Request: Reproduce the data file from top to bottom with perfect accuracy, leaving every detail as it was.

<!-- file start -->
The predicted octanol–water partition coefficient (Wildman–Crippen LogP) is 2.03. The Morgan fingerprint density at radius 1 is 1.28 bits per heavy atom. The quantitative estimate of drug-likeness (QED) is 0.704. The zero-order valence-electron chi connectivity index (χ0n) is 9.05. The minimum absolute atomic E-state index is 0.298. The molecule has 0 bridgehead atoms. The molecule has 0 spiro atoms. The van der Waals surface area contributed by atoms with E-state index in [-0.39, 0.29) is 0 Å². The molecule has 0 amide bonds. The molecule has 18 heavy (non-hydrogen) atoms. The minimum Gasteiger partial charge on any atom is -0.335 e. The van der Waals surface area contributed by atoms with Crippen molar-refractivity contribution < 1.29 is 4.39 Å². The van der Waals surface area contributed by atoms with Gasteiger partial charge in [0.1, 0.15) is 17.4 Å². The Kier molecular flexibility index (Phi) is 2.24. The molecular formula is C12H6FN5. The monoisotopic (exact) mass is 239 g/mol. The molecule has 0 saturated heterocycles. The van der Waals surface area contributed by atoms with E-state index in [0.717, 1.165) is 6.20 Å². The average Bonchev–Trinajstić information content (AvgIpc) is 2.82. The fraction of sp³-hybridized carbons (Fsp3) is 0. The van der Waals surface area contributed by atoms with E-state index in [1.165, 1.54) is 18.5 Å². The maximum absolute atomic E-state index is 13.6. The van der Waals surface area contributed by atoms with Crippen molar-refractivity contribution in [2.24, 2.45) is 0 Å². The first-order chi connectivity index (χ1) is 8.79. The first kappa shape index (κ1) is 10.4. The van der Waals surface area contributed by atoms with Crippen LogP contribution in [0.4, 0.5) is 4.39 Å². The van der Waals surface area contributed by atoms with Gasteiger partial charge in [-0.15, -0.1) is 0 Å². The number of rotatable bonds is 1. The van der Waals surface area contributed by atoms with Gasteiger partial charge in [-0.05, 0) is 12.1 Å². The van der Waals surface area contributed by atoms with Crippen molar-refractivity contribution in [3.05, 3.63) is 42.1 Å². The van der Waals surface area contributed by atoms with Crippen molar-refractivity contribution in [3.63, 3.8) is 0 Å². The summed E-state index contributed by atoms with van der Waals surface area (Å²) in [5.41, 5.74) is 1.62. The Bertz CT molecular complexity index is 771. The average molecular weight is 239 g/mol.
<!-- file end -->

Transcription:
The predicted octanol–water partition coefficient (Wildman–Crippen LogP) is 2.03. The Morgan fingerprint density at radius 1 is 1.28 bits per heavy atom. The quantitative estimate of drug-likeness (QED) is 0.704. The zero-order valence-electron chi connectivity index (χ0n) is 9.05. The minimum absolute atomic E-state index is 0.298. The molecule has 0 bridgehead atoms. The molecule has 0 spiro atoms. The van der Waals surface area contributed by atoms with E-state index in [-0.39, 0.29) is 0 Å². The molecule has 0 amide bonds. The molecule has 18 heavy (non-hydrogen) atoms. The minimum Gasteiger partial charge on any atom is -0.335 e. The van der Waals surface area contributed by atoms with Crippen molar-refractivity contribution < 1.29 is 4.39 Å². The van der Waals surface area contributed by atoms with Gasteiger partial charge in [0.1, 0.15) is 17.4 Å². The Kier molecular flexibility index (Phi) is 2.24. The molecular formula is C12H6FN5. The monoisotopic (exact) mass is 239 g/mol. The molecule has 0 saturated heterocycles. The van der Waals surface area contributed by atoms with E-state index in [0.717, 1.165) is 6.20 Å². The average Bonchev–Trinajstić information content (AvgIpc) is 2.82. The fraction of sp³-hybridized carbons (Fsp3) is 0. The van der Waals surface area contributed by atoms with E-state index in [1.165, 1.54) is 18.5 Å². The maximum absolute atomic E-state index is 13.6. The van der Waals surface area contributed by atoms with Crippen molar-refractivity contribution in [2.24, 2.45) is 0 Å². The first-order chi connectivity index (χ1) is 8.79. The first kappa shape index (κ1) is 10.4. The van der Waals surface area contributed by atoms with Crippen LogP contribution in [0.4, 0.5) is 4.39 Å². The van der Waals surface area contributed by atoms with Gasteiger partial charge in [-0.15, -0.1) is 0 Å². The number of rotatable bonds is 1. The van der Waals surface area contributed by atoms with Gasteiger partial charge in [-0.05, 0) is 12.1 Å². The van der Waals surface area contributed by atoms with Crippen molar-refractivity contribution in [3.05, 3.63) is 42.1 Å². The van der Waals surface area contributed by atoms with Crippen molar-refractivity contribution in [3.63, 3.8) is 0 Å². The summed E-state index contributed by atoms with van der Waals surface area (Å²) in [5.41, 5.74) is 1.62. The Bertz CT molecular complexity index is 771. The average molecular weight is 239 g/mol.